The White House today stepped up its counteroffensive against GOP attacks on President Barack Obama’s energy record, announcing that a Canadian oil firm was resubmitting its Keystone XL pipeline plan for a federal permit.
The TransCanada pipeline project, which would ship Canadian shale oil to the Midwest and Gulf Coast to be refined, has become a key talking point for Republicans, who have accused the White House of opposing it at the behest of environmentalists. Republicans forced the president to make a decision on the pipeline as part of last year’s deal to extend the payroll tax, but the White House said it couldn’t approve it until all environmental and other reviews have been completed. When Obama rejected the pipeline application, he invited TransCanada to resubmit its application.
White House Press Secretary Jay Carney used the announcement to hammer Republicans, saying, “House Republicans forced a rejection of the company’s earlier application in January, by not allowing sufficient time for important review or even the identification of a complete pipeline route.”
“But as we made clear, the president’s decision in January in no way prejudged future applications. We will ensure any project receives the important assessment it deserves and will base a decision to provide a permit on the completion of that review,” Carney added.
Republicans remained cautious in their response, arguing the news that a new pipeline route is being considered raises fresh questions about the administration’s previous opposition.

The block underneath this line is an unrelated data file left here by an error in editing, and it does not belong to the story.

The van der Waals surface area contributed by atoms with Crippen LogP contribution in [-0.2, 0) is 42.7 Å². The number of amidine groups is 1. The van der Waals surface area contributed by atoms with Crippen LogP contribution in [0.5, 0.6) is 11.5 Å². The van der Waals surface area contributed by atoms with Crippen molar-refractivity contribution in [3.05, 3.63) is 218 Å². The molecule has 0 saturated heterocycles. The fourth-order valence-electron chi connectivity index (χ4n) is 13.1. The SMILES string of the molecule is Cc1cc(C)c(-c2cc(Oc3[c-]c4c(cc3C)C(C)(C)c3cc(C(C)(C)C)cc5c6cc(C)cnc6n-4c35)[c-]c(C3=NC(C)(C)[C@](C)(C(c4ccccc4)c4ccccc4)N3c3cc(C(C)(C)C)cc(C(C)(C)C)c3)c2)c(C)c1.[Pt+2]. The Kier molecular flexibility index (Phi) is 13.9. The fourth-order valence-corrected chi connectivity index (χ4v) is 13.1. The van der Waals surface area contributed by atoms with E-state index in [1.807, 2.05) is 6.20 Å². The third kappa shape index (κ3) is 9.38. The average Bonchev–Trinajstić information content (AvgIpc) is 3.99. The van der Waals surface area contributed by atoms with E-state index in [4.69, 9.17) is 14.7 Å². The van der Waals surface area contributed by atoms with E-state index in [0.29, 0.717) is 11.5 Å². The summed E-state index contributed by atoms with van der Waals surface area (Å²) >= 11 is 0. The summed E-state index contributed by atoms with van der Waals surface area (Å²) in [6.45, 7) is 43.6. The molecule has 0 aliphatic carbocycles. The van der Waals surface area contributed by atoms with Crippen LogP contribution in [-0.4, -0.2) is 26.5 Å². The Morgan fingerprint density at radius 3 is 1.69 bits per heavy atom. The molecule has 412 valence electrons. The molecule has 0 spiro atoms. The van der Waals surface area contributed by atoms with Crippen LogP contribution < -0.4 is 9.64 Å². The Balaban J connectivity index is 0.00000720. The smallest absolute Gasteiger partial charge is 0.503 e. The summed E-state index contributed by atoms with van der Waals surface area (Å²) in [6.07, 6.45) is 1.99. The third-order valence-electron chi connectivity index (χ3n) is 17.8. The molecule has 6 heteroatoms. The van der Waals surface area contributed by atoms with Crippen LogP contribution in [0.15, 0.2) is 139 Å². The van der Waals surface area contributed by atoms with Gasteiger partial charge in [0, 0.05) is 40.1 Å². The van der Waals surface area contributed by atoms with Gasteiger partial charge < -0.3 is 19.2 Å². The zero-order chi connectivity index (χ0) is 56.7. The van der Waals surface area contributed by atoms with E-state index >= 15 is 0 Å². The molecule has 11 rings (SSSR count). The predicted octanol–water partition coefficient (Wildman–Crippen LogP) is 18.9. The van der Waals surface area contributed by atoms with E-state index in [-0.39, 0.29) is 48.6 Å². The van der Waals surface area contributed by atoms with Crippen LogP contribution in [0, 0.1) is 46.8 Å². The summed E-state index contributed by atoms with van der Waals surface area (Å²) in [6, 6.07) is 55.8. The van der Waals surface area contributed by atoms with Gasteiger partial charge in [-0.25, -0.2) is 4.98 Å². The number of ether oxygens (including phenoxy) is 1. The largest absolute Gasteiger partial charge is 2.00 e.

“It’s good news that progress is continuing on a project that would create tens of thousands of American jobs and keep Canada from selling North American energy to the Chinese, but it also makes the Obama administration’s refusal to approve it even more disturbing,” said Michael Steel, a spokesman for Speaker John Boehner (Ohio).
With gas prices on the rise nationwide, energy issues have become a central battleground of the 2012 elections.
Although Republicans have had significant success with their attacks on Democrats, the administration in recent days has increasingly engaged the GOP on the issue, and the Keystone announcement comes at the same time that U.S. oil companies have reported exporting massive amounts of oil and gas to overseas markets, which has partially fueled the increase in price.
Carney also announced that TransCanada would build a pipeline from Cushing, Okla., to the Gulf of Mexico to “help address the bottleneck of oil in Cushing that has resulted in large part from increased domestic oil production, currently at an eight-year high. Moving oil from the Midwest to the world-class, state-of-the-art refineries on the Gulf Coast will modernize our infrastructure, create jobs and encourage American energy production. We look forward to working with TransCanada to ensure that it is built in a safe, responsible and timely manner, and we commit to take every step possible to expedite the necessary federal permits.”
Vice President Joe Biden waits to conduct a mock swearing-in ceremony with Sen. Brian Schatz, D-Hawaii, in the Capitol's Old Senate Chamber, December 2, 2014. Schatz was sworn in to serve the remainder of his term since he was appointed to the seat after Sen. Daniel Inouye, D-Hawaii, passed away.